Functional variant in the DRD2 receptor promoter region and subtypes of alcoholism

Abbas Parsian, C. Robert Cloninger, Zhen H. Zhang

    Research output: Contribution to journalArticlepeer-review

    52 Scopus citations

    Abstract

    Dopaminergic pathway genes are considered as candidate genes for several neuropsychiatric diseases including severe alcoholism. Since 1990, there have been numerous reports of conflicting association studies of the Taq I A allele of the dopamine D2 receptor (DRD2) gene and alcoholism. Functional and structural variations in candidate genes offer more direct evaluation of their role in the development of a disorder. To determine the role of such variations in the DRD2 gene in the development of alcoholism subtypes, we screened a sample of 173 alcoholics and 88 normal controls with the A-241G and -141C Ins/Del variations in the promoter region and C311G variation in exon 7 of the DRD2 gene. Comparison of alcoholics with normal controls for allele frequency differences of these three variations was negative. Allele frequency differences of the two variations in the promoter region between type II alcoholics, alcoholics with medical complications, and normal controls were not significant. There was linkage disequilibrium only between -141 Ins/Del and Taq I D polymorphisms. We conclude that the functional and structural variations in DRD2 gene do not play a major role in the development of alcoholism subtypes in our sample. (C) 2000 Wiley-Liss, Inc.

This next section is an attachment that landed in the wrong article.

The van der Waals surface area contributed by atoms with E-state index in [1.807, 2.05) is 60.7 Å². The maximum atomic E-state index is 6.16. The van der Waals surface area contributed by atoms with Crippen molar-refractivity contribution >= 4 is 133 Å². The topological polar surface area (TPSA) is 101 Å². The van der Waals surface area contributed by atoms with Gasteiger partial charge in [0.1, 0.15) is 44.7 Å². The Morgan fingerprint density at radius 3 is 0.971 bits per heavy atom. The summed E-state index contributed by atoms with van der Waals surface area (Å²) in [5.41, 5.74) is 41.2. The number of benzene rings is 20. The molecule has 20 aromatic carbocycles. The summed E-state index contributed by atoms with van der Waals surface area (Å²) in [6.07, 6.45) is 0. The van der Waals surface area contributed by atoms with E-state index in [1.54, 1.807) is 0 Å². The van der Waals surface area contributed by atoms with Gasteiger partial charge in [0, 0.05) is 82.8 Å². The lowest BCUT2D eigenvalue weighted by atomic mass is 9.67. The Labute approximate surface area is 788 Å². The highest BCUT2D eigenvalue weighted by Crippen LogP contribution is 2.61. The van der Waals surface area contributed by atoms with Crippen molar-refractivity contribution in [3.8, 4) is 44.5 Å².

Original languageEnglish
    Pages (from-to)407-411
    Number of pages5
    JournalAmerican Journal of Medical Genetics - Neuropsychiatric Genetics
    Volume96
    Issue number3
    DOIs
    StatePublished - Jun 12 2000

    Keywords

    • Alcoholism
    • Association
    • Dopamine D2 receptor
    • Functional variation

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